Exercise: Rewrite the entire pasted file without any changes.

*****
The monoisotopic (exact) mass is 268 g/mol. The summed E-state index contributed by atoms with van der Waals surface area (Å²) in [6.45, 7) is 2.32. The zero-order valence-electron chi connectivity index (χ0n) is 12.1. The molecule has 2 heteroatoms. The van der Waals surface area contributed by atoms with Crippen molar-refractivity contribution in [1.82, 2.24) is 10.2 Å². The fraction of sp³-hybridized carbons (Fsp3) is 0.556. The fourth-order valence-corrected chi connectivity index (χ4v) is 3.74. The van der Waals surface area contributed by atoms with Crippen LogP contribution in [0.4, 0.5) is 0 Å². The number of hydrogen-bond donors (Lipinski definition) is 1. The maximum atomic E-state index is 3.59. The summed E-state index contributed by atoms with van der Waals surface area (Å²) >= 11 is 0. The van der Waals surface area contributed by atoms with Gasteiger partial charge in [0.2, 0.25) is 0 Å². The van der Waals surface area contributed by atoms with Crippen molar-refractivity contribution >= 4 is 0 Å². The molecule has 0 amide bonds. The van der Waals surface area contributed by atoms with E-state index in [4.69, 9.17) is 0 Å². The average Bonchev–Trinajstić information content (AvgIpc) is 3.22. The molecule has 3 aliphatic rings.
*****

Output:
The monoisotopic (exact) mass is 268 g/mol. The summed E-state index contributed by atoms with van der Waals surface area (Å²) in [6.45, 7) is 2.32. The zero-order valence-electron chi connectivity index (χ0n) is 12.1. The molecule has 2 heteroatoms. The van der Waals surface area contributed by atoms with Crippen molar-refractivity contribution in [1.82, 2.24) is 10.2 Å². The fraction of sp³-hybridized carbons (Fsp3) is 0.556. The fourth-order valence-corrected chi connectivity index (χ4v) is 3.74. The van der Waals surface area contributed by atoms with Crippen LogP contribution in [0.4, 0.5) is 0 Å². The number of hydrogen-bond donors (Lipinski definition) is 1. The maximum atomic E-state index is 3.59. The summed E-state index contributed by atoms with van der Waals surface area (Å²) >= 11 is 0. The van der Waals surface area contributed by atoms with Gasteiger partial charge in [0.2, 0.25) is 0 Å². The van der Waals surface area contributed by atoms with Crippen molar-refractivity contribution >= 4 is 0 Å². The molecule has 0 amide bonds. The van der Waals surface area contributed by atoms with E-state index in [4.69, 9.17) is 0 Å². The average Bonchev–Trinajstić information content (AvgIpc) is 3.22. The molecule has 3 aliphatic rings.